MESSAGE OF JOHN PAUL II
1. The observance of the World Day of Tourism that will take place on 27 September with the theme: "Ecotourism, the Key to Sustainable Development",
again gives me the welcome chance to reflect on the phenomenon of human mobility that has developed so rapidly in recent decades and now involves millions of persons. Tourism enables people to use part of their free time to contemplate the goodness and beauty of God in his creation and, through contact with others, helps to intensify mutual dialogue and acquaintance. Thus free time and tourism can compensate for the lack of human contact that is often felt in daily life.
In Genesis, in the renewing vision of the Prophets, in the wise contemplation of Job and of the author of the Book of Wisdom as well as in the faith experiences witnessed in the Psalms, the beauty of creation is a sign that reveals God's greatness and goodness. In his parables, Jesus invites people to contemplate the nature that surrounds them to learn that confidence in the heavenly Father must be total (cf. Lk 12,22-28) and faith must be constant (cf. Lk 17,6).
Creation is entrusted to man so that, by cultivating and safeguarding it (cf. Gn 2,15), he may provide for his needs and obtain his "daily bread", the gift that the heavenly Father himself destines for all his children. We should look at creation with eyes that are clear sighted and full of wonder.
Unfortunately, it sometimes happens that the respect due to creation is lessened, but when human beings become the tyrants rather than the custodians of nature, sooner or later the latter will rebel against human disregard (cf. John Paul II, Homily at Mass for the Jubilee of the Agricultural
World, 12 November 2000, n. 4; ORE, 15 November 2000, p. 1).
Nevertheless, how can we deny that today humanity is experiencing an ecological emergency? A certain kind of savage tourism has contributed to and still contributes to this unwanted destruction by way of tourist installations built without any planning that respects their impact on the environment.
As I noted in my Message for World Day of Peace
1990, "we must go to the source of the problem and face in its entirety that profound moral crisis of which the destruction of the environment is only one troubling aspect" (n. 5; ORE, 18-26 December 1989, p. 1). Indeed, the destruction of the environment highlights the consequences of decisions made by private interests that do not weigh the real conditions of human dignity. One finds prevalent an unbridled desire to accumulate personal wealth that prevents people from hearing the alarming cry of poverty of entire peoples. In other words, the selfish quest for their own good fortune induces people to disregard the legitimate expectations of present and future generations. The truth is that when people cut themselves off from God's plan for creation, they block out concern for their brothers and sisters, and respect for nature.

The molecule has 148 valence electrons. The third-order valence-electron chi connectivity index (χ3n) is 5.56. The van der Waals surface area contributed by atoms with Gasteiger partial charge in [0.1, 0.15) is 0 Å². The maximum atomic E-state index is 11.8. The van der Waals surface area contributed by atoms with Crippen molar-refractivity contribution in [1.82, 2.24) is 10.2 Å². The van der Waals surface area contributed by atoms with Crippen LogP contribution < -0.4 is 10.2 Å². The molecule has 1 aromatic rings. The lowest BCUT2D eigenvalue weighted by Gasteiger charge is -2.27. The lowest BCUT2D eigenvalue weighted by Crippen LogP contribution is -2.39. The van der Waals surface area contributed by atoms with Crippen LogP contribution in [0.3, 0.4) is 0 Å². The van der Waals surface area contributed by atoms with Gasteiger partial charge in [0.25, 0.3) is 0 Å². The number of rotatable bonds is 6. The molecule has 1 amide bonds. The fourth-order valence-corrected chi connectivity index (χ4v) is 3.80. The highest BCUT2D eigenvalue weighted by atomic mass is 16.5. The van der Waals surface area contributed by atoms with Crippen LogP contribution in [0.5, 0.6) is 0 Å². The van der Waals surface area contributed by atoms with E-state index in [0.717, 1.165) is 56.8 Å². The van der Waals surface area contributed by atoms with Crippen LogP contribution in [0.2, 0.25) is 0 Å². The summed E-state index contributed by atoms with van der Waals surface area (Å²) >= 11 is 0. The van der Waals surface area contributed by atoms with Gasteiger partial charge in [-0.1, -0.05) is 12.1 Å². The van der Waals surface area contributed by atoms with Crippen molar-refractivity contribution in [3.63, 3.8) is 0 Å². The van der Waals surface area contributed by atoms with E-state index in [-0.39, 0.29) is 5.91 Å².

We should favour forms of tourism that show greater respect for the environment, greater moderation in their use of natural resources and greater solidarity with local cultures. This type of tourism implies a strong ethical motivation based on the norm that the environment is everyone's home and that the good of nature is destined for everyone who enjoys it now and for the generations to come.
No intervention in an area of the ecosystem can neglect weighing the consequences in other areas and in general the effects it will have on the well-being of future generations. Ecotourism takes people to places, environments or regions whose natural balance needs constant care if it is not to be jeopardized. Studies and rigorous controls must be encouraged; they should aim at harmonizing respect for nature with the human person's right to benefit from it for his personal development.
Tourism can be an effective means of forming this consciousness. A less aggressive approach to the natural environment will help people discover and appreciate better the goods entrusted to the responsiblity of all and of each. A close knowledge of the fragility of many aspects of nature will create a greater consciousness of the urgent need for adequate measures of protection, to put an end to the inconsiderate exploitation of natural resources. Attention and respect for nature can foster sentiments of solidarity with men and women, whose human environment is constantly assaulted by exploitation, poverty, hunger, the lack of education and health care. It is up to everyone, but especially those who work in the tourist sector, so to act that these objectives become reality.
May believers draw from their faith an effective incentive that will guide them in their relationship with the environment and in their duty to preserve it in its integrity for the benefit of human beings today and tomorrow. I now especially address Christians to ask them to make tourism another opportunity for the contemplation and encounter with God, Creator and Father of all. May they thus be strengthened in their service to justice and peace, faithful to the One who promised new heavens and a new earth (cf. Apoc 21,1).
I hope that the observance of the coming World Day of Tourism will help people rediscover the values inherent in this human experience of contact with creation and will spur each one to respect the natural habitat and local cultures. I entrust all who are concerned with this specific area of human life to Mary, Mother of Christ, and invoke upon them the Blessing of Almighty God.
From the Vatican, 24 June 2002.
IOANNES PAULUS II
*L'Osservatore Romano. Weekly Edition in English n.27 p.9.
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